My New Job

Last month I auditioned for a character on Casting Call Club, a site where I can audition for casting calls. I auditioned for a character (young Luke Skywalker), and they chose me. They then gave me the scripts for the character, and I sent my lines to them. They have a Youtube channel and make Star Wars and sometimes Marvel comic fandubs, and put sound effects and voices with the pictures of the comics. It's really cool, and if you want to see them, you can click here.

I've now played as 4 different characters for them, and they have a group chat with all the actors, the director, and the sound designers. It's been a great opportunity to connect with other actors and a good way to practice VO.

Noise Reduction Effect

Recently I learned a very useful tool in Audition; the Noise Reduction Process. This came in very handy when editing a podcast and there's a lot of bad white noise in the background. Well, this effect saves the day! If I select a piece of white noise from an episode (it has to be only white noise by itself) then right-click it and click "Capture Noise Print", then select the whole episode (or wherever you want it to take out the white noise), then go to the "Effects" rack, then select Noise Reduction/Restoration > Noise Reduction (process), it'll lead me to the control panel where I take it out.

It should look like this:

The waves in the panel might be bigger or smaller for yours (depending on how loud the white noise is). You might notice that I put the noise reduction strength at 100% and 100 dB (Decibels). I think that's the best way because it gets as much as possible out. Now, it doesn't get all the white noise out; only when the guest or host is not speaking. But it does slowly go down when they're done talking; so that it doesn't sound like it was cut out.

I hope this helped you (if you use Au) in not just podcast editing, but any audio.

Auphonic Program

Whenever I finish editing a podcast, I always run it through a program called "Auphonic", which will level out the decibel level, remove any weird hum throughout the podcast episode, and level out the stereo sound. We started using this program about 2 months ago. It's helped out a lot and especially helps out when some spots are quiet or other spots too loud. We've learned what helps is if we take out a little of the top part of the editor screen, it gets all of those annoying saliva sounds. I've also learned some new to do besides just editing a podcast, because one of my clients asked if I could get 2 excerpts from the episode so that she could use them to advertise on Facebook. That started about 2 weeks ago.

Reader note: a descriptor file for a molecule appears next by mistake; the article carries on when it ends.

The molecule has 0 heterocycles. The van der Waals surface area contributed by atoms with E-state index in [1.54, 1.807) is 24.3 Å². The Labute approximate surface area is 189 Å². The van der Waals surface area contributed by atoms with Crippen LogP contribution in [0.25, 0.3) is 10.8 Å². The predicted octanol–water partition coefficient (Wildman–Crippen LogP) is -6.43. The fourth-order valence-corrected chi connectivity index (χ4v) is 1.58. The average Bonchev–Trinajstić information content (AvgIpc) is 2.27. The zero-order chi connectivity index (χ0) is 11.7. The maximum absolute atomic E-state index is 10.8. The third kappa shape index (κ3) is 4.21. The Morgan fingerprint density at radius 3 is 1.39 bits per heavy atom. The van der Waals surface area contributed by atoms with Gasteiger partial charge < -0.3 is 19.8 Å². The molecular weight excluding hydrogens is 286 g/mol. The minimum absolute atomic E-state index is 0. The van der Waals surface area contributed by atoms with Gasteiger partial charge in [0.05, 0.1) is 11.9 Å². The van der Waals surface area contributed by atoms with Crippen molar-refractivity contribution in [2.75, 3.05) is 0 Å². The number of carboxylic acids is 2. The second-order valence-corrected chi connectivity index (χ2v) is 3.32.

Also, I have another blog for my voice over (yes, that's another passion of mine that actually started me in editing by learning a lot about Audition), and the address is voiceofsimeon.posthaven.com. Hope you enjoy that blog too!

Actor Jess Harnell Interview

Not-so-recently I listened to a podcast about a radio drama me and some of my siblings like listening to, and they were interviewing an actor named Jess Harnell, Who plays as a main character in the show. I just have to say, he can do AMAZING voices! He's been in lots of movies including Cars, Transformers, Ice Age, Toy Story, Despicable Me, WALL-E, and lots more. I love all the different voices he does, including accents and impressions of people like Arnold Schwarzenegger, Christopher Walken, and the Beatles. I especially love the voice he does for the character in the show; Wooten Basset.

Here's the clip of the interview:

How Multitrack Can Be Used

A while ago, I was listening to one of my favorite singers; Peter Hollens. Peter is an acapella singer, which is singing using only your voice and without instruments. He has to record a lot of tracks, and in this video, he gives a little peek of how he records, and you can see that he uses multitrack to channel all of his recordings. Imagine how hard that would be without multitrack! This is an example of how useful and powerful multitrack is. I've also played around in multitrack in the software I use for editing (I always use waveform when I edit), and for fun, I put together a bunch of free sound effects I found online to make a scene.